Bible Study Question: Compare Genesis 32:29-30 (see first link under devotional title) with Judges 13: could Jacob’s “man” be the Angel of the Lord? Compare Judges 13:18 to Isaiah 9:6; what other name is Wonderful?

Today’s Main Idea: Jacob means “supplanter or deceiver”. When the mysterious “man” asked him what his name was, it forced him to consider its meaning: Jacob realized that all his life he had been deceiving others!  When Jacob gave his name, it was an admission of guilt. (Meyer, Joyce.  Enjoying Everyday Life. [TV Broadcast.] January 9, 2012)  When we admit what we have done, who we have become, and repent, Jesus gives us a new name and a new identity. We get to take part in His blessing.

God promised in the Old Testament that He would bring many nations to Himself to share in this blessing (given first to Abraham, then Isaac, and to Jacob). In Romans chapter 11, the Apostle Paul explains using a tree analogy: Abraham, Isaac, and Jacob are like the roots of a tree and the Jews are the branches. The Jews that reject salvation from Abraham’s descendant (Jesus the Messiah or Christ) are cut off the tree; the Gentiles that accept salvation from Abraham’s descendant are grafted in. In the end, Abraham’s tree has branches of Jews and Gentiles that all believe in Jesus.  The blessings that were given to the roots of the tree–the Patriarchs–are ours through faith in Christ.  Remember that God promised Abraham that through him–through his descendant (Jesus) represented by Isaac on the altar at Mount Moriah–all the nations of the earth would be blessed.

This identity crisis caused problems in Jesus’ day: many of the Jews thought their ethnicity alone was sufficient to get them into heaven, or that their strict adherence to religious law and tradition would guarantee favor with God.  However, God has always been the same;  He is only ever pleased with faith.  External things like observances and ethnicity make no difference: God looks at the heart.  He wants us to be a people who will struggle with Him to find out what we are really like, repent, receive a new identity from Him, and walk away–humbled by the experience, aware of our shortcomings–with a blessing we can’t contain!  That’s how He gets the glory so that others will see what He is like and come to Him as we have.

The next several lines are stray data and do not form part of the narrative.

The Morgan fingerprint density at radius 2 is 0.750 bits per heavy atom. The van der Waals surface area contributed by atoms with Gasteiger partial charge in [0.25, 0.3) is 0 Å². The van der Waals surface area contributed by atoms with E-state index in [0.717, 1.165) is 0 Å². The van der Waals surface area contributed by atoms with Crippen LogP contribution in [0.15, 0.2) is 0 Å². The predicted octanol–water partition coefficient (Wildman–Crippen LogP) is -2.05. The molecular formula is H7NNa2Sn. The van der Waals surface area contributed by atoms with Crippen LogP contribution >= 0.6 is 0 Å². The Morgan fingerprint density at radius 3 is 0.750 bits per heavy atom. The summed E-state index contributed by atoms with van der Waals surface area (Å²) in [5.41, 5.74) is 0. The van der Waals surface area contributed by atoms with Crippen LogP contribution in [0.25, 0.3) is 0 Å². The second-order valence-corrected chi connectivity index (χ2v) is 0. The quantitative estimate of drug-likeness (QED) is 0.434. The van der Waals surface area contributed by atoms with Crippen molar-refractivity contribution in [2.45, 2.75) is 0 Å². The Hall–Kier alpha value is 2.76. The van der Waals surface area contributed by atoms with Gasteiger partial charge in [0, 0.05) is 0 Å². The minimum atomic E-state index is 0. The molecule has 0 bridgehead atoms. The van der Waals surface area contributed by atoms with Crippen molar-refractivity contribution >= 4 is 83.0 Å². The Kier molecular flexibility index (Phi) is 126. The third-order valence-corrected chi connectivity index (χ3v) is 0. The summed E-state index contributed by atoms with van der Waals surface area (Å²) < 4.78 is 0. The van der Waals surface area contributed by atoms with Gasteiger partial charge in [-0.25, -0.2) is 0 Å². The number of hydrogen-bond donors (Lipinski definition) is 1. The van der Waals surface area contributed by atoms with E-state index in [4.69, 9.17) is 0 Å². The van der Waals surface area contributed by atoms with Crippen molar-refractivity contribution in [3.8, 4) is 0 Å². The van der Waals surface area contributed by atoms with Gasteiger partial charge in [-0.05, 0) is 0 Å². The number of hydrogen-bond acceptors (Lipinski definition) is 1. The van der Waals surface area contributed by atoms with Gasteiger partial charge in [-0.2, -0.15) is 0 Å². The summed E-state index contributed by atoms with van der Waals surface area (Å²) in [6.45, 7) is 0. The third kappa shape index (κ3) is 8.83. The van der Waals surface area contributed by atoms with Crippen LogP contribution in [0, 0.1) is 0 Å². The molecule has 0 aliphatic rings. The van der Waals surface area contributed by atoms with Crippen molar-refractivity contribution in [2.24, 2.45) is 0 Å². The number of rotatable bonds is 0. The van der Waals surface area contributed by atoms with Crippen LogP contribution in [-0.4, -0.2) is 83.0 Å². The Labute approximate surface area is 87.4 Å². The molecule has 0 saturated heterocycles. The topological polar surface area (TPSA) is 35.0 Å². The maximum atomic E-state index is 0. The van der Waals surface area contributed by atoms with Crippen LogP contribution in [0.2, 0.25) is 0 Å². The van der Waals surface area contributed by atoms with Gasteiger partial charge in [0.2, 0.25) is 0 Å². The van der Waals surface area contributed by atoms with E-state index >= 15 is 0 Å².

Application: At Christmas, we wrestle with schedules, relatives, turkeys, children, finances, wrapping paper…only to find that we are really a little too wrapped up in ourselves!  Who we really need to wrestle with is…God; He is the One who helps us to realize where we are truly at.  Jacob was alone when he encountered God; perhaps we need to step away from Christmas busyness and plans and consider where our identity lies.  Do we rely on our ethnicity, gender, denomination, economic status, job description or nationality for our primary identity, or do we primarily identify with the Source of all blessing Himself, Jesus?  Are we simply those who have wrestled with God and man (ourselves) and won?  There is something humbling about admitting who we would be without Jesus; we need to remember that God doesn’t call people who have it all together (including their theology), or who think they are OK living life without His direct involvement.  God longs for people who, in our weakness and failure, will grab hold of Him by faith and not let Him go until He gives us the blessing we so desperately need.  At Christmas, God made this task much easier for us: the manger and the cross both show us the depths God will sink to and the length He will go to secure both our blessing and our identity in Him.  All we need to do is receive them by faith in Jesus.

Prayer: Father God, thank You for making Your Covenant available to me regardless of whether I am a Jew or Gentile. Help me to wrestle with You in the right way so I can find out whom You made me to be. I want to receive Your blessings for me and show others Your power in me. In Jesus’ Name; Amen.”

Family Activity: Door-Tag. Help your children to find out what their name means and see if you can find a Bible verse of promise, encouragement, or blessing to go with it (if you can’t, pick one that tells them who they are in Jesus: do a Bible search for the phrase “in Christ” or “in Him” and find a verse that communicates your wishes for them). Cut out a 4” x 11” rectangle from a piece of foam sheet. Cut a 3” diameter circle out of it, centered 2” below the top. Write your name below the hole, followed by its meaning and your Bible Verse. Every time they enter their room they can remember that it is God who gives us our identity and a blessing!

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This is the DVD set I have. Each session is 35 minutes; there is one session per DVD. The DVDs come with two sound tracks: one with Michelle speaking/giving directions and the other one with just music. Once you are familiar with the routine, you can use the music only session and allow the music to minister to you as you workout. Personally, I like to hear what Michelle has to say!

Today’s product recommendation is the show that encouraged me to start on my whole foods journey.  It is a fitness workout show that airs on a couple Christian channels and it is AWESOME!  The host of Faithful Workouts, Michelle Spadafora, is encouraging, uplifting, and professional.  She worked for many years as a fitness trainer and has found a way to make her own show incorporating Christian music and Biblical encouragement.  Her show encompasses all four of A Helping of Hope’s “F’s” (Faith, Family, Food, and Fun) and that’s why it is getting the STYDS bump from me: